Gardeners often find worms and worm-like insect larvae in their gardens or yards. Many insect larvae and caterpillars are mistaken for worms. These pests often damage garden plants and vegetable crops by feeding on the tender parts of the plants.
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Cabbage loopers often feed on vegetable plants, such as kale, lettuce, tomatoes and turnips. Pale green in color, cabbage loopers also have light-green stripes down their backs. Another common garden pest is the cutworm, which cut plants off at their base. Cutworm larvae do the most damage to gardens and feed actively at night. Landscape plants may develop bagworm infestations. This pest spins silky bags, which hang from the host tree. Juniper, cedar and pine are favorites of bagworms.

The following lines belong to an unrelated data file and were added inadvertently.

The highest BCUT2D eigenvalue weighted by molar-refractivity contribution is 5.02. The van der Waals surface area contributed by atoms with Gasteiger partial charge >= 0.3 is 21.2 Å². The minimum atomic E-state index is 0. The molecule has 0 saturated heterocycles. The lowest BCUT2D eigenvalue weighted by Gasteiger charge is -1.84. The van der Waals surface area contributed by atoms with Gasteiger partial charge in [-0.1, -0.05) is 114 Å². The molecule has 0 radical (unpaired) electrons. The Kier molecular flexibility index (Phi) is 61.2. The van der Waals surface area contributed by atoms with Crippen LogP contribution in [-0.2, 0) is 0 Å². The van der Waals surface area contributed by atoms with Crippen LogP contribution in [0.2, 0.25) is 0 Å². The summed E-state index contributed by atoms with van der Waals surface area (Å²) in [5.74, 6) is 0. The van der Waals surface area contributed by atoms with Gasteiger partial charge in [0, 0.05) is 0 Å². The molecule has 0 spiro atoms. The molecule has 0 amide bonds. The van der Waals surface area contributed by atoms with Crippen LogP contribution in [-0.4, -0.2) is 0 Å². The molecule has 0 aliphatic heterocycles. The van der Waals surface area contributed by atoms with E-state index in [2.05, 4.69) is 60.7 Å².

Insect larvae cause a significant amount of damage to plants by chewing on leaves, stems and fruit. The effects of feeding larvae are evident during the growing season. Bagworms can strip landscape trees and plants within a short period. Bagworm eggs hatch during May and the larvae begin feeding on plants.
Vegetable gardens benefit from certain insects, which are natural predators that control insect larvae by feeding on them. Avoid applying insecticides so natural predators are abundant. However, bagworm infestations often require insecticides to prevent serious damage. Apply insecticides in June, when larvae are small for best results.